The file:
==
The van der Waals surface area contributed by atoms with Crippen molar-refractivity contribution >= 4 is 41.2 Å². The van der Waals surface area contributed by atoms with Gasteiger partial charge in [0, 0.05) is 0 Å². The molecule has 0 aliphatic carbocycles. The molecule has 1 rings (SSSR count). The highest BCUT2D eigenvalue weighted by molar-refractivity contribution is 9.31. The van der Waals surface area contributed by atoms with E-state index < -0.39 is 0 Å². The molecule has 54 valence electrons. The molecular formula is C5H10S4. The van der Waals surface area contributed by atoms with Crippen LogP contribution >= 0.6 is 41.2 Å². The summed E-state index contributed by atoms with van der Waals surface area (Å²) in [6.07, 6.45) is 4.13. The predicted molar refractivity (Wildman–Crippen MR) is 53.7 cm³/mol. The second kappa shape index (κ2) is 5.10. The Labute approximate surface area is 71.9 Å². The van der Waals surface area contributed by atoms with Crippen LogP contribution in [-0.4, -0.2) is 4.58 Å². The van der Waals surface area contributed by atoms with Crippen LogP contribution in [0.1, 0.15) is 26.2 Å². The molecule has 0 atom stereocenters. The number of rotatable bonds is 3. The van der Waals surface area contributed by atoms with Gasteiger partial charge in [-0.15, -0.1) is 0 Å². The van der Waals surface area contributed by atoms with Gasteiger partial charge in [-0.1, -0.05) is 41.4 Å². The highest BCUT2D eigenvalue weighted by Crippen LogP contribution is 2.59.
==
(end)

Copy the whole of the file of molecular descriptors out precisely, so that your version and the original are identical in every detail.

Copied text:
The van der Waals surface area contributed by atoms with Crippen molar-refractivity contribution >= 4 is 41.2 Å². The van der Waals surface area contributed by atoms with Gasteiger partial charge in [0, 0.05) is 0 Å². The molecule has 0 aliphatic carbocycles. The molecule has 1 rings (SSSR count). The highest BCUT2D eigenvalue weighted by molar-refractivity contribution is 9.31. The van der Waals surface area contributed by atoms with E-state index < -0.39 is 0 Å². The molecule has 54 valence electrons. The molecular formula is C5H10S4. The van der Waals surface area contributed by atoms with Crippen LogP contribution >= 0.6 is 41.2 Å². The summed E-state index contributed by atoms with van der Waals surface area (Å²) in [6.07, 6.45) is 4.13. The predicted molar refractivity (Wildman–Crippen MR) is 53.7 cm³/mol. The second kappa shape index (κ2) is 5.10. The Labute approximate surface area is 71.9 Å². The van der Waals surface area contributed by atoms with Crippen LogP contribution in [-0.4, -0.2) is 4.58 Å². The van der Waals surface area contributed by atoms with Crippen LogP contribution in [0.1, 0.15) is 26.2 Å². The molecule has 0 atom stereocenters. The number of rotatable bonds is 3. The van der Waals surface area contributed by atoms with Gasteiger partial charge in [-0.15, -0.1) is 0 Å². The van der Waals surface area contributed by atoms with Gasteiger partial charge in [-0.1, -0.05) is 41.4 Å². The highest BCUT2D eigenvalue weighted by Crippen LogP contribution is 2.59.